Publications Meetings The Profession Membership Programs Math Samplings Policy & Advocacy In the News About the AMS

Feature Column

antikythera2-3
The Antikythera Mechanism II

With Java animations by Bill Casselman


3. Elementary rotary differential

In this family of diagrams, meshing gears are represented by tangent circles. In this case the upper and lower gears and the pinion must be bevel gears, with teeth at a 45-degree angle to the face. Notice that since the three discs are stacked, the blue axle must be threaded through one of the outer ones. Such a device, usually incorporating several pinions, is called a Simple bevel-gear differential; the blue axle is the "spider shaft take-off."

This mechanism is a rotary form of the straight-line differential: imagine folding the purple and green racks back and bending them into equal circular gears. The slider folds over to a disc of the same radius; now the pinion is attached to its circumference.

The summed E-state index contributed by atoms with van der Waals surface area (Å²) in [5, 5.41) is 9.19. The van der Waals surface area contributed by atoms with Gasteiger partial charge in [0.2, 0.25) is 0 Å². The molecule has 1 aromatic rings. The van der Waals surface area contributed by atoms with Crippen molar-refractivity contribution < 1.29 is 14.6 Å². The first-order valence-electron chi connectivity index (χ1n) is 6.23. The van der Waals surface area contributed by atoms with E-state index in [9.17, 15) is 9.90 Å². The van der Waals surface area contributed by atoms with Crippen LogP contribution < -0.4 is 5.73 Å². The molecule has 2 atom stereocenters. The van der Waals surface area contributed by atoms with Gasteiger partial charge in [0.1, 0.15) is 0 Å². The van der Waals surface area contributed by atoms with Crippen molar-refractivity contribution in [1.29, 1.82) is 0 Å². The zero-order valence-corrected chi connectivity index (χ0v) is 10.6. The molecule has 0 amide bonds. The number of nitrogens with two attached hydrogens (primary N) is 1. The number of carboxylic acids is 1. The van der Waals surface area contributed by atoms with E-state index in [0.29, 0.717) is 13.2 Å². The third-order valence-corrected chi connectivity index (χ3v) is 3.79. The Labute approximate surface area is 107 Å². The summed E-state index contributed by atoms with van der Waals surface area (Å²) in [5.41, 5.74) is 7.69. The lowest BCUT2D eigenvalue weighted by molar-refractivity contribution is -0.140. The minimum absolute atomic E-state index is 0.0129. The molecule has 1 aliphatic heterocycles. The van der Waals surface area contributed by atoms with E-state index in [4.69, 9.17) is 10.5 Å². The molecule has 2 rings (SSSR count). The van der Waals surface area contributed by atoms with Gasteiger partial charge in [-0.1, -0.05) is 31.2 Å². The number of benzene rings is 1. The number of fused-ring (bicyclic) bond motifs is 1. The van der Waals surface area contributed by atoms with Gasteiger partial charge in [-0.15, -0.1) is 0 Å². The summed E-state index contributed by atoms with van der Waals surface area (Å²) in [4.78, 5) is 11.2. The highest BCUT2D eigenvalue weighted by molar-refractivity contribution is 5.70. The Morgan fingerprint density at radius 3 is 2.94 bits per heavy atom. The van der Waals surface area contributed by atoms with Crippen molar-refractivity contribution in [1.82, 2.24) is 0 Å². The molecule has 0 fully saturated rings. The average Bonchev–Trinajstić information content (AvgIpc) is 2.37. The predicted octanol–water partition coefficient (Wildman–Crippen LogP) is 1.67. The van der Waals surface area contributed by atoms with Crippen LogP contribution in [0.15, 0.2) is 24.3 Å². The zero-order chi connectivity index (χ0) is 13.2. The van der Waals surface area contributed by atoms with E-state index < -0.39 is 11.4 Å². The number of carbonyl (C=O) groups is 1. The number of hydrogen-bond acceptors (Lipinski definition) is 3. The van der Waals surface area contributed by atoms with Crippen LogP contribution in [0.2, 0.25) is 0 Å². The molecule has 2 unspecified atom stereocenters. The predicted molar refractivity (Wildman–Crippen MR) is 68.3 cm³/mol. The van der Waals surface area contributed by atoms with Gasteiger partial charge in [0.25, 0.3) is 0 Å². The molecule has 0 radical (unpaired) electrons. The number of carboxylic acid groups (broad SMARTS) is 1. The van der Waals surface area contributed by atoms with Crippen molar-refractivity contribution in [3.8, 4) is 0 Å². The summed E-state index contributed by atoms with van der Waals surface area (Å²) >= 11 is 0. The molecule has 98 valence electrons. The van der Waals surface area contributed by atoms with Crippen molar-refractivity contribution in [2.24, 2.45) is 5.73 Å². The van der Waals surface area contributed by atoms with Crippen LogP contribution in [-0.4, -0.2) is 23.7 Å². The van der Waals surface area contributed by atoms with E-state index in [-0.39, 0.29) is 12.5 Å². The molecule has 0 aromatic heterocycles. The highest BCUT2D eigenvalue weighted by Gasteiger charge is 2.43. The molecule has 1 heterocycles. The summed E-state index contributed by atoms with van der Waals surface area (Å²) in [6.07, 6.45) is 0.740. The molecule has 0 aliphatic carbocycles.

Let us count counter-clockwise rotation as positive, since it correponds, in this interpretation, to the racks moving to the right. Since the three wheels have the same radius, their rotational speeds a (top), b (bottom) and c (central blue disc) must still satisfy c=(a+b)/2.


Welcome to the
Feature Column!

These web essays are designed for those who have already discovered the joys of mathematics as well as for those who may be uncomfortable with mathematics.
Read more . . .

Search Feature Column

Feature Column at a glance


Show Archive

Browse subjects